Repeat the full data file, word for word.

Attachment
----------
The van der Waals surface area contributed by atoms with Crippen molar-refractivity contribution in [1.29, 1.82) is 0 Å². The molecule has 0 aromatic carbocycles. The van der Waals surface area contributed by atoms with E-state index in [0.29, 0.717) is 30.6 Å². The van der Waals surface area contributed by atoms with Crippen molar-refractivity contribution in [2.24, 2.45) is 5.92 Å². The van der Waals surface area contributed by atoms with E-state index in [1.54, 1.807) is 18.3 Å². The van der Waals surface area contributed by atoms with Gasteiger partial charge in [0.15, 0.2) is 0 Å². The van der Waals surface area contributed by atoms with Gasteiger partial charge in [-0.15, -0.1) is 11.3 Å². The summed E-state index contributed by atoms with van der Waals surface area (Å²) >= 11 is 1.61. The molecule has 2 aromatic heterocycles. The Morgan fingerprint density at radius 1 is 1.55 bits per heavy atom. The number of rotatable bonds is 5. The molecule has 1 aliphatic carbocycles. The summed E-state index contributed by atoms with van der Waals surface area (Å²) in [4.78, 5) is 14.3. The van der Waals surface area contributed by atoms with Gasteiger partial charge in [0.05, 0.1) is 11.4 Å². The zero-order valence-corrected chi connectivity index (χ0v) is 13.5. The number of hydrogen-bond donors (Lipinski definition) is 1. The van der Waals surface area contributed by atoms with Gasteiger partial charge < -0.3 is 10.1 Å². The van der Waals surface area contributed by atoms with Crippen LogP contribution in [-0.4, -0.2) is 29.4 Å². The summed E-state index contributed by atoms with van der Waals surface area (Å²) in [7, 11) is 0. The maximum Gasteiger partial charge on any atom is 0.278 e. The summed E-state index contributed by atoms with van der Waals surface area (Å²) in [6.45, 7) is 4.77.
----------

The van der Waals surface area contributed by atoms with Crippen molar-refractivity contribution in [1.29, 1.82) is 0 Å². The molecule has 0 aromatic carbocycles. The van der Waals surface area contributed by atoms with E-state index in [0.29, 0.717) is 30.6 Å². The van der Waals surface area contributed by atoms with Crippen molar-refractivity contribution in [2.24, 2.45) is 5.92 Å². The van der Waals surface area contributed by atoms with E-state index in [1.54, 1.807) is 18.3 Å². The van der Waals surface area contributed by atoms with Gasteiger partial charge in [0.15, 0.2) is 0 Å². The van der Waals surface area contributed by atoms with Gasteiger partial charge in [-0.15, -0.1) is 11.3 Å². The summed E-state index contributed by atoms with van der Waals surface area (Å²) >= 11 is 1.61. The molecule has 2 aromatic heterocycles. The Morgan fingerprint density at radius 1 is 1.55 bits per heavy atom. The number of rotatable bonds is 5. The molecule has 1 aliphatic carbocycles. The summed E-state index contributed by atoms with van der Waals surface area (Å²) in [4.78, 5) is 14.3. The van der Waals surface area contributed by atoms with Gasteiger partial charge in [0.05, 0.1) is 11.4 Å². The zero-order valence-corrected chi connectivity index (χ0v) is 13.5. The number of hydrogen-bond donors (Lipinski definition) is 1. The van der Waals surface area contributed by atoms with Gasteiger partial charge < -0.3 is 10.1 Å². The van der Waals surface area contributed by atoms with Crippen LogP contribution in [-0.4, -0.2) is 29.4 Å². The summed E-state index contributed by atoms with van der Waals surface area (Å²) in [7, 11) is 0. The maximum Gasteiger partial charge on any atom is 0.278 e. The summed E-state index contributed by atoms with van der Waals surface area (Å²) in [6.45, 7) is 4.77.